The consciousness divide between what makes a good TV documentary and what makes a good theatrical doc has never been so stark in this country as in the weeks since Telefilm and CBC announced at the Banff TV festival that $2 million would be available for theatrical docs, in a test run that begins this fall.
The following day, in response to Telefilm’s (TFC) and the CBC’s initiative, the NFB announced it would enrich the non-CBC component of the pilot project with a commitment of $400,000, and the Documentary Channel said it would invest $400,000 with the NFB on new projects.
The industry, or at least the indie film community, has long argued for federal support for feature docs, arguments mainly short-circuited by the exclusion of these works from the Feature Film Fund. As a result, with few exceptions, non-fiction productions have been core-financed with TV presales, and had to be, to trigger most funding. So, money earmarked for doc features should provide some interesting test cases for the future of the long- form non-fiction film in this country.
Over the years, some determined filmmakers have managed to finance a blow-up to 35mm and, leading super-human marketing campaigns, pulled sell-out crowds to see under-resourced productions. Conversely, for a variety of reasons, viewers had little opportunity to see docs that deserved a longer run, such as Peter Raymont’s Shake Hands with the Devil. But after Canadians began lining up for one doc after another— Bowling for Columbine, The Corporation, Spellbound, Fahrenheit 9/11 and others—the government decided to try this funding experiment.
Observers wonder if the new fund’s administrators will struggle to predict theatrical winners. Says Capri Releasing’s Tony Cianciotta, about Telefilm’s financing strategy: “Of course they should…provide funding, full force. Support the talent. But the decision-making is left up to people who are not necessarily experienced in these things. They have to do something about that. If you look at the quality sometimes, that’s the source of the problem.”
Telefilm’s Ralph Holt told POV the guidelines for accessing the new money would be finalized by fall, with applications due November 1. If the experiment succeeds, strong theatrical docs will help the industry approach Telefilm Canada’s Executive Director Wayne Clarkson’s high watermark of 10 percent of box office receipts for Canadian films. If the trial flops, we’ll be starting over.
But what has been the recent experience of Canadian feature docs in cinemas? Let’s look at a few remarkable examples of how the passionate took their perspectives to the people. But be warned: it’s by no means an exhaustive list of legends of the doc.
When Peter Wintonick’s and Mark Achbar’s Manufacturing Consent: Noam Chomsky and the Media made its exciting debut at the Toronto Festival of Festivals in September, 1992, “people were lining up around the block,” recalls Christine Burt.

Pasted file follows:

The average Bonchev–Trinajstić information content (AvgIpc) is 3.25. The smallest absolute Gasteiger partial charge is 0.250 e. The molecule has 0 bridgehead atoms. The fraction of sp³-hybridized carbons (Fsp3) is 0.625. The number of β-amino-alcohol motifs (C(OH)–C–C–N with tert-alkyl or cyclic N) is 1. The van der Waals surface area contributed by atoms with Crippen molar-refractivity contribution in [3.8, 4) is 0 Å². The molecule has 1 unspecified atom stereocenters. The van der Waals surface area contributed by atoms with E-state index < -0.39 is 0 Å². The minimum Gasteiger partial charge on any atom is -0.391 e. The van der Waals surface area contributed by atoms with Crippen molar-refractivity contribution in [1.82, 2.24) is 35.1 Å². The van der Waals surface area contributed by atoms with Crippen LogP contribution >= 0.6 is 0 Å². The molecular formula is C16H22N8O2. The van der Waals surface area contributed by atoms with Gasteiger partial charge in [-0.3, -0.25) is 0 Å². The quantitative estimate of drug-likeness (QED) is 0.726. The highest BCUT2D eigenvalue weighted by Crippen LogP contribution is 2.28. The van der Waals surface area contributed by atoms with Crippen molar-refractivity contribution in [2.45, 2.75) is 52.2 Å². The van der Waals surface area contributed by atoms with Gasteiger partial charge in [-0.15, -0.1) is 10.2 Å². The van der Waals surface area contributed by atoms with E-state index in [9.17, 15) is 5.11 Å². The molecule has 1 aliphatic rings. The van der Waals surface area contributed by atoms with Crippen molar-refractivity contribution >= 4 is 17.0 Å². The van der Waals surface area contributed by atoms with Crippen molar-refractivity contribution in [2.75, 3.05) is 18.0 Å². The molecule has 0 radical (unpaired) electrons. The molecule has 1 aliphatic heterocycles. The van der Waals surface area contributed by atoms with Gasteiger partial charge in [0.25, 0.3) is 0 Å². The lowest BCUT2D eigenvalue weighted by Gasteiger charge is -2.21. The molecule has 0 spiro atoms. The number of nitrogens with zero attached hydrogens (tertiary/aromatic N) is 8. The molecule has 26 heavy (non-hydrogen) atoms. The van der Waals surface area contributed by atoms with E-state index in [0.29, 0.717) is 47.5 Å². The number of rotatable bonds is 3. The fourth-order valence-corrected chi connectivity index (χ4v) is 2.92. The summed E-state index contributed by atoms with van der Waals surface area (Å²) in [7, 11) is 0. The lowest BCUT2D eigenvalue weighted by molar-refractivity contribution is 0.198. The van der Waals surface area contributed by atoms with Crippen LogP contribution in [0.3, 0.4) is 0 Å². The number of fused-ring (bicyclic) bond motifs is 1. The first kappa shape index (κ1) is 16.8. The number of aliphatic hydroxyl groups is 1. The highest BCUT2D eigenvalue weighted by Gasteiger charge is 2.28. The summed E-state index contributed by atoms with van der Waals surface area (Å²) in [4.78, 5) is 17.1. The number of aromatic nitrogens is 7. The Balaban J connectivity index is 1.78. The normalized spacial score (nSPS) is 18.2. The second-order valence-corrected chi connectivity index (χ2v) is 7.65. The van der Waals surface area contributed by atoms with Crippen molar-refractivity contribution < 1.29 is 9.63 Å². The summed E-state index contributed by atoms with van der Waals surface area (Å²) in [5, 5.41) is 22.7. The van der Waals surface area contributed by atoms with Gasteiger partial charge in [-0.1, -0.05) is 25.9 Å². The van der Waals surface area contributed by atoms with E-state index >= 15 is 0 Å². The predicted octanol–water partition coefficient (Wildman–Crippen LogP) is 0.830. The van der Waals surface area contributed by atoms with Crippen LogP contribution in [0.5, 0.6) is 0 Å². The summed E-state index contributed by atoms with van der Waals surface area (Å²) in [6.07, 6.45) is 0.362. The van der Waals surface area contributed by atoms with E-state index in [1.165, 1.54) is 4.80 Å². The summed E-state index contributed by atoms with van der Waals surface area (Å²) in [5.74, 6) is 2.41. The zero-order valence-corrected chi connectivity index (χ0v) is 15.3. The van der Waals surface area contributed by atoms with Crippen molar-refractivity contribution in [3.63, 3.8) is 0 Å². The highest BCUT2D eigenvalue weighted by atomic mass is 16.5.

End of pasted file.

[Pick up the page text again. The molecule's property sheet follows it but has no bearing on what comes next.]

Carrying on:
“It was warmly received, publicly and critically.” She contributed five years of “blood, sweat and tears” as the film’s publicist, its Canadian theatrical booker and the person responsible for nailing down the rights to the music. (Burt notes the cost of acquiring theatrical rights is often prohibitive, especially for music.) During the Toronto run of the 167-minute film, “we even got a call from (Disney CEO) Michael Eisner’s office and they wanted to see it. But we had no copies to spare.”
While Manufacturing Consent was buzzing Canadian festivals, Burt laboured over the theatrical release. “I had phoned rep cinemas, myself, all over the country. It was rather dogged, when I look back on it.” Meanwhile, New York’s iconic Film Forum was whetting U.S. appetites by including film clips in a showcase of coming attractions. Eventually, Zeitgeist signed on for U.S. distribution and launched the NFB-Necessary Illusions co- production in March 1993.
Burt had begun building community interest through Learner Centres—which promote cross-cultural and social awareness—and from her own base as a member of Montreal’s Social Justice Committee. She had also borrowed lists of community group contacts from Nettie Wild, created to market A Rustling of Leaves, and had 20 pages of names of people who’d promised to “see it and publicize it within their groups.”
“Peter and Mark thought originally they’d travel across Canada selling videos from the back of a van, and then move into the States,” Burt muses. “If it hadn’t been for the success of the film at the Toronto festival, they’d have done it that way. Even so, they travelled far and wide anyway and would split up to cover off places, screening it simultaneously.
“It really was a grassroots campaign. We couldn’t have done it without the Film Board. They were absolutely great in the (lab and production) services they provided. (Producer) Adam Symansky, with his experience was great. He knew just when to hang back and when to lend a hand.”
The impact of the campaign by Burt and the distributors was phenomenal and unprecedented in Canada for a feature doc. In an article in REVelation magazine in 1995, Achbar asserts that, “… at the box office, the film is now Canada’s most successful documentary in history. It has played commercially in over 300 cities world wide, and in over 50 film festivals where it won 15 awards. It’s been aired by 15 national TV networks….”